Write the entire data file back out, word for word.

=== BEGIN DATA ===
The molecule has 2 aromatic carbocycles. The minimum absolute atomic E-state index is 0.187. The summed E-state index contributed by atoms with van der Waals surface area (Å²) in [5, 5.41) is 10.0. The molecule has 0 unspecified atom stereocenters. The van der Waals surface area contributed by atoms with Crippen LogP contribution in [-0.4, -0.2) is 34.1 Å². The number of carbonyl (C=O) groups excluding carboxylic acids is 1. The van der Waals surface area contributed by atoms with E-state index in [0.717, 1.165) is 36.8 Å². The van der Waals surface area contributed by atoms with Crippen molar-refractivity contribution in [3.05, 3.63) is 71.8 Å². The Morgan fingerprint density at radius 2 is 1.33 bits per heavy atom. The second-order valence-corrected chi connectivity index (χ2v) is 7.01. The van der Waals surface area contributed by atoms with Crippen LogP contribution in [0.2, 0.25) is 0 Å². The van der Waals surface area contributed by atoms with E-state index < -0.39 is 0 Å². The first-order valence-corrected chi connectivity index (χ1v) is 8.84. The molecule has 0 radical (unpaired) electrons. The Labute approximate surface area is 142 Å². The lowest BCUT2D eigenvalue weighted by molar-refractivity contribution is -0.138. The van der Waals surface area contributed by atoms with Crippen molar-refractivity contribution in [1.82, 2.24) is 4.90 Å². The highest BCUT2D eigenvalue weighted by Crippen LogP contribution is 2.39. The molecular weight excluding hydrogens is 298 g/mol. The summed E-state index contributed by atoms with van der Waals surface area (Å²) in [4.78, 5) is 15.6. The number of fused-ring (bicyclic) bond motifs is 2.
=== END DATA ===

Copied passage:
The molecule has 2 aromatic carbocycles. The minimum absolute atomic E-state index is 0.187. The summed E-state index contributed by atoms with van der Waals surface area (Å²) in [5, 5.41) is 10.0. The molecule has 0 unspecified atom stereocenters. The van der Waals surface area contributed by atoms with Crippen LogP contribution in [-0.4, -0.2) is 34.1 Å². The number of carbonyl (C=O) groups excluding carboxylic acids is 1. The van der Waals surface area contributed by atoms with E-state index in [0.717, 1.165) is 36.8 Å². The van der Waals surface area contributed by atoms with Crippen molar-refractivity contribution in [3.05, 3.63) is 71.8 Å². The Morgan fingerprint density at radius 2 is 1.33 bits per heavy atom. The second-order valence-corrected chi connectivity index (χ2v) is 7.01. The van der Waals surface area contributed by atoms with Crippen LogP contribution in [0.2, 0.25) is 0 Å². The van der Waals surface area contributed by atoms with E-state index < -0.39 is 0 Å². The first-order valence-corrected chi connectivity index (χ1v) is 8.84. The molecule has 0 radical (unpaired) electrons. The Labute approximate surface area is 142 Å². The lowest BCUT2D eigenvalue weighted by molar-refractivity contribution is -0.138. The van der Waals surface area contributed by atoms with Crippen molar-refractivity contribution in [1.82, 2.24) is 4.90 Å². The highest BCUT2D eigenvalue weighted by Crippen LogP contribution is 2.39. The molecular weight excluding hydrogens is 298 g/mol. The summed E-state index contributed by atoms with van der Waals surface area (Å²) in [4.78, 5) is 15.6. The number of fused-ring (bicyclic) bond motifs is 2.